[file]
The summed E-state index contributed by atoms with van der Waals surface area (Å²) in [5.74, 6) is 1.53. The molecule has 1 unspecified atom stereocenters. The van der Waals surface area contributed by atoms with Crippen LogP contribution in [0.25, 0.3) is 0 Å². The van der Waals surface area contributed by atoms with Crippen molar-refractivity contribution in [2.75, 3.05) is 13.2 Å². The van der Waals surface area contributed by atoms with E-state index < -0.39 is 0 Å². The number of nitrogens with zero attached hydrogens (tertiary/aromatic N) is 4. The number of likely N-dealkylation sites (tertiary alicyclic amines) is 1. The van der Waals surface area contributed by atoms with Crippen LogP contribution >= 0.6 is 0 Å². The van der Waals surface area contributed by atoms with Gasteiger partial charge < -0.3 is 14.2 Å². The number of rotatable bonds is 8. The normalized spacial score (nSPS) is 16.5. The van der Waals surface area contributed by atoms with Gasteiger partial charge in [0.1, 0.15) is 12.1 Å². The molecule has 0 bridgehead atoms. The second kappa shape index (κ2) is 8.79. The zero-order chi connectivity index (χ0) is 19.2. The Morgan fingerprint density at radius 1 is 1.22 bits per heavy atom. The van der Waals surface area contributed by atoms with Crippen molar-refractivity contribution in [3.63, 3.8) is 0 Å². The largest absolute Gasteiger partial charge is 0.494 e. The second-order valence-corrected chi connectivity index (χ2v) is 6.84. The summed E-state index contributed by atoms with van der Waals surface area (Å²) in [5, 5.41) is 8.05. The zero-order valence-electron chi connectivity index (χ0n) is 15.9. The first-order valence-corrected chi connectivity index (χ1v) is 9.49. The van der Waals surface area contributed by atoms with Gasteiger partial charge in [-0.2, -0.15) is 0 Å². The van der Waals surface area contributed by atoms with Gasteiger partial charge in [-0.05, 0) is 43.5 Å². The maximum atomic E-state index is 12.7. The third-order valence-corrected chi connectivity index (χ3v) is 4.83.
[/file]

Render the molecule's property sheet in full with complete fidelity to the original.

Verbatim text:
The summed E-state index contributed by atoms with van der Waals surface area (Å²) in [5.74, 6) is 1.53. The molecule has 1 unspecified atom stereocenters. The van der Waals surface area contributed by atoms with Crippen LogP contribution in [0.25, 0.3) is 0 Å². The van der Waals surface area contributed by atoms with Crippen molar-refractivity contribution in [2.75, 3.05) is 13.2 Å². The van der Waals surface area contributed by atoms with E-state index < -0.39 is 0 Å². The number of nitrogens with zero attached hydrogens (tertiary/aromatic N) is 4. The number of likely N-dealkylation sites (tertiary alicyclic amines) is 1. The van der Waals surface area contributed by atoms with Crippen LogP contribution >= 0.6 is 0 Å². The van der Waals surface area contributed by atoms with Gasteiger partial charge < -0.3 is 14.2 Å². The number of rotatable bonds is 8. The normalized spacial score (nSPS) is 16.5. The van der Waals surface area contributed by atoms with Gasteiger partial charge in [0.1, 0.15) is 12.1 Å². The molecule has 0 bridgehead atoms. The second kappa shape index (κ2) is 8.79. The zero-order chi connectivity index (χ0) is 19.2. The Morgan fingerprint density at radius 1 is 1.22 bits per heavy atom. The van der Waals surface area contributed by atoms with Crippen molar-refractivity contribution in [3.63, 3.8) is 0 Å². The largest absolute Gasteiger partial charge is 0.494 e. The second-order valence-corrected chi connectivity index (χ2v) is 6.84. The summed E-state index contributed by atoms with van der Waals surface area (Å²) in [5, 5.41) is 8.05. The zero-order valence-electron chi connectivity index (χ0n) is 15.9. The first-order valence-corrected chi connectivity index (χ1v) is 9.49. The van der Waals surface area contributed by atoms with Gasteiger partial charge in [-0.2, -0.15) is 0 Å². The van der Waals surface area contributed by atoms with Gasteiger partial charge in [-0.05, 0) is 43.5 Å². The maximum atomic E-state index is 12.7. The third-order valence-corrected chi connectivity index (χ3v) is 4.83.